The most expensive school in the country for the upcoming school year is Harvey Mudd College, charging $64,527 — $48,694 in tuition and fees, and $15,833 for room and board.

But very few people pay the full price.

That’s a total of over $258,000 for a four-year degree.  But keep in mind that about “88.9 percent of first-time, full-year freshmen received some kind of discount in 2013-2014″, so very few families are paying those exorbitant amounts.

Here are 50 colleges that charge more than $60,000/year.

20140712.COCExpensiveCollegesList1

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Peter Jacobs, “There Are Now 50 Colleges That Charge More Than $60,000 Per Year”, Business Insider, July10, 2014.

June 11, 2014

President Obama expands student loan forgiveness program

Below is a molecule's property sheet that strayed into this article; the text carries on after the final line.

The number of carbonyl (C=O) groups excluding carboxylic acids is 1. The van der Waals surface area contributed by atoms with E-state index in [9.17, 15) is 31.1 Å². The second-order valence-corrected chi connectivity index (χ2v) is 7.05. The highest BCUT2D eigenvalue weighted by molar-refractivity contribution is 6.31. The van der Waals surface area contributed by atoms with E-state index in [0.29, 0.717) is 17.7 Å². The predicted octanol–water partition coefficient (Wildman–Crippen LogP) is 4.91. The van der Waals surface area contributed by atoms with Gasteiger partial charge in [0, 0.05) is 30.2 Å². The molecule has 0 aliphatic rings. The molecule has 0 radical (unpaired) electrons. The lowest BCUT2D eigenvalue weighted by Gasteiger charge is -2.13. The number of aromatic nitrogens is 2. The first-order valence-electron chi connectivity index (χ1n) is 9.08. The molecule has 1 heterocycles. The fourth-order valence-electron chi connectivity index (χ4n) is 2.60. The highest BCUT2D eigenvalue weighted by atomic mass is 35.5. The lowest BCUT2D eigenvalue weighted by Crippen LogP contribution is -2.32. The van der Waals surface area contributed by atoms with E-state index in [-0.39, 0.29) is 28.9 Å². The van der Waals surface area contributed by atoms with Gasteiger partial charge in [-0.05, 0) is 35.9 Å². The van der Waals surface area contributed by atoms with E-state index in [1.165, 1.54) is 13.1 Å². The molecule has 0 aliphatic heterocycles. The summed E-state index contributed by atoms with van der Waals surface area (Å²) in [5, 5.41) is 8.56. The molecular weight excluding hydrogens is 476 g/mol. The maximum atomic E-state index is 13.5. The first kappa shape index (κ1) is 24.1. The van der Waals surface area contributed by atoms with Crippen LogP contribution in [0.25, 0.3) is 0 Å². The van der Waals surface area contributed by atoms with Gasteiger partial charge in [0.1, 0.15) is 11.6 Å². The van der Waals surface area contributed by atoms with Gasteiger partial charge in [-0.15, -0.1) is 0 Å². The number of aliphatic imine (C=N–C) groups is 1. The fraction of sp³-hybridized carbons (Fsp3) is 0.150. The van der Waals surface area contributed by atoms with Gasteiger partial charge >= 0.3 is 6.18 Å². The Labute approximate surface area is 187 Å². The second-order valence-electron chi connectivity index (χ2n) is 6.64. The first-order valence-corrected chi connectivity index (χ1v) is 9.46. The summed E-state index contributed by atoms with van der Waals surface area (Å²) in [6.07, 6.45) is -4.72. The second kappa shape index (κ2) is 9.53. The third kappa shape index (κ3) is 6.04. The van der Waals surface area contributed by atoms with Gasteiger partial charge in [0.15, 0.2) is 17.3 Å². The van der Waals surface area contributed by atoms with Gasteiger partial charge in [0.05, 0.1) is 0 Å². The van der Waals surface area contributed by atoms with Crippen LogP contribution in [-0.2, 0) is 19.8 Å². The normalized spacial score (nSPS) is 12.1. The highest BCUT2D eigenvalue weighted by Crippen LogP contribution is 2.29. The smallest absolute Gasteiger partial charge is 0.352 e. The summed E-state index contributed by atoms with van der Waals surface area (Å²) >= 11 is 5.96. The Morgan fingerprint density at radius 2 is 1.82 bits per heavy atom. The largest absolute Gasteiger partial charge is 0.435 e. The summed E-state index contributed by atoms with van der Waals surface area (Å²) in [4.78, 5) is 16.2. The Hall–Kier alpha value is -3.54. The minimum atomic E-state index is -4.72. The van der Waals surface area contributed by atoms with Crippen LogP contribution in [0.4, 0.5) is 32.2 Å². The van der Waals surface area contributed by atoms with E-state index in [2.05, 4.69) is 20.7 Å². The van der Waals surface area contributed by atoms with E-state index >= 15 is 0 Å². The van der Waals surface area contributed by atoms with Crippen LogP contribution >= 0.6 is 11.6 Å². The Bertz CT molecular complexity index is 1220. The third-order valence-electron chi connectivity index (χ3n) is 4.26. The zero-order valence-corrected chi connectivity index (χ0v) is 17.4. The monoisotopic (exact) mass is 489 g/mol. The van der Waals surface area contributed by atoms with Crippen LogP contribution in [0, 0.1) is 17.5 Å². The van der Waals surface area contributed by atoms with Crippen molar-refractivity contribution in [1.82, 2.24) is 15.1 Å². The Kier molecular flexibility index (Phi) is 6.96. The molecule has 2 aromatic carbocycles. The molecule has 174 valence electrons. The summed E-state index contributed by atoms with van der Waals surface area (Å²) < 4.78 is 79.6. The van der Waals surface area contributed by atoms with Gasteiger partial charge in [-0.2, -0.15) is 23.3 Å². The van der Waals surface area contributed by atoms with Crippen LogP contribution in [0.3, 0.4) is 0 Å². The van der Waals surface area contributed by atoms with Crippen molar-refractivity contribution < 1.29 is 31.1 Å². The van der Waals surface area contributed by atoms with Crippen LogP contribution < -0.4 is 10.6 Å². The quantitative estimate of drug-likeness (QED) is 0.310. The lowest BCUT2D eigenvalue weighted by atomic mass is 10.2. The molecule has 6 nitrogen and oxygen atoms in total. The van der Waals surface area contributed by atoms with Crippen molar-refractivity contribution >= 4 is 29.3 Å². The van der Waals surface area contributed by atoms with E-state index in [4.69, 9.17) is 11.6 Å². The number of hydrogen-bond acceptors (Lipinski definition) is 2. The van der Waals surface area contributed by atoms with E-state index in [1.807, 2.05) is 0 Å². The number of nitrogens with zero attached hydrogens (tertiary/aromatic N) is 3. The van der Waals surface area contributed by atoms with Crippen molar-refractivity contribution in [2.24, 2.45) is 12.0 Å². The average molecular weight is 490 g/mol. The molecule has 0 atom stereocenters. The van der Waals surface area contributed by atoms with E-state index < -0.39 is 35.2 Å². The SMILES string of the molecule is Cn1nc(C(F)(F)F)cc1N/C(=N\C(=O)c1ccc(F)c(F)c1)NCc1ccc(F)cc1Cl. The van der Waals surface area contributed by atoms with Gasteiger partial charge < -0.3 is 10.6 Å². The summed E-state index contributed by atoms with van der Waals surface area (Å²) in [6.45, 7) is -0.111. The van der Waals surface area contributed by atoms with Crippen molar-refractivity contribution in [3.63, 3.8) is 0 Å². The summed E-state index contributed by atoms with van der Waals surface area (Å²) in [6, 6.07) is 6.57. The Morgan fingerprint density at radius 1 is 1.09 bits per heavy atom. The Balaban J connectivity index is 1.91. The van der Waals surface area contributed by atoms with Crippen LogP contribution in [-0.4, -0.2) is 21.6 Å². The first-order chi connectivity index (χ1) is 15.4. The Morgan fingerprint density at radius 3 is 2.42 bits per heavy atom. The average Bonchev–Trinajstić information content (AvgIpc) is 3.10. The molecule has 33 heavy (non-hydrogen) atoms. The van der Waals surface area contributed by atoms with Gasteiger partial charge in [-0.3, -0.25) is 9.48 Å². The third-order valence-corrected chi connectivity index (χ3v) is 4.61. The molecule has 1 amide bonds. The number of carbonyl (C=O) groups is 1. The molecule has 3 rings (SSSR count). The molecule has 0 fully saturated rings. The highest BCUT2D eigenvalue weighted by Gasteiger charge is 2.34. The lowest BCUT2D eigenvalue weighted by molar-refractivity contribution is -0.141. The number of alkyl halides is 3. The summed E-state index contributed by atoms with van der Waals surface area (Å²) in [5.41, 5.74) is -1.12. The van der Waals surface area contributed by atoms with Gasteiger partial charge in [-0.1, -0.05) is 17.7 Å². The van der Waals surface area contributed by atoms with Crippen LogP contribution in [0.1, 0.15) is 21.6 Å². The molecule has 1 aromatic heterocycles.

by Grace

President Obama has signed an executive order forgiving repayment for millions of student-loan borrowers.

The president announced Monday the expansion of 2010’s “Pay as You Earn” program that caps some graduates’ repayments at 10% of their monthly discretionary income. The executive order increases eligibility of the program to include those who took out loans before October 2007 or stopped borrowing by October 2011, a move the White House says will expand payment relief to nearly five million people.

Sweetening the pot of loan forgiveness

The federal government offers different repayment plans to help cash-strapped borrowers, including income-based repayments, the graduated repayment program, and forgiveness programs for on-time payments and public-sector employees.

Under many of the plans, low-income borrowers can have their balance canceled after 25 years of on-time payments. The president’s plan moves the forgiveness date to 20 years or 10 years for those in public service jobs.

It’s not likely to boost the economy, which is suffering from the effects of rising student loan amounts.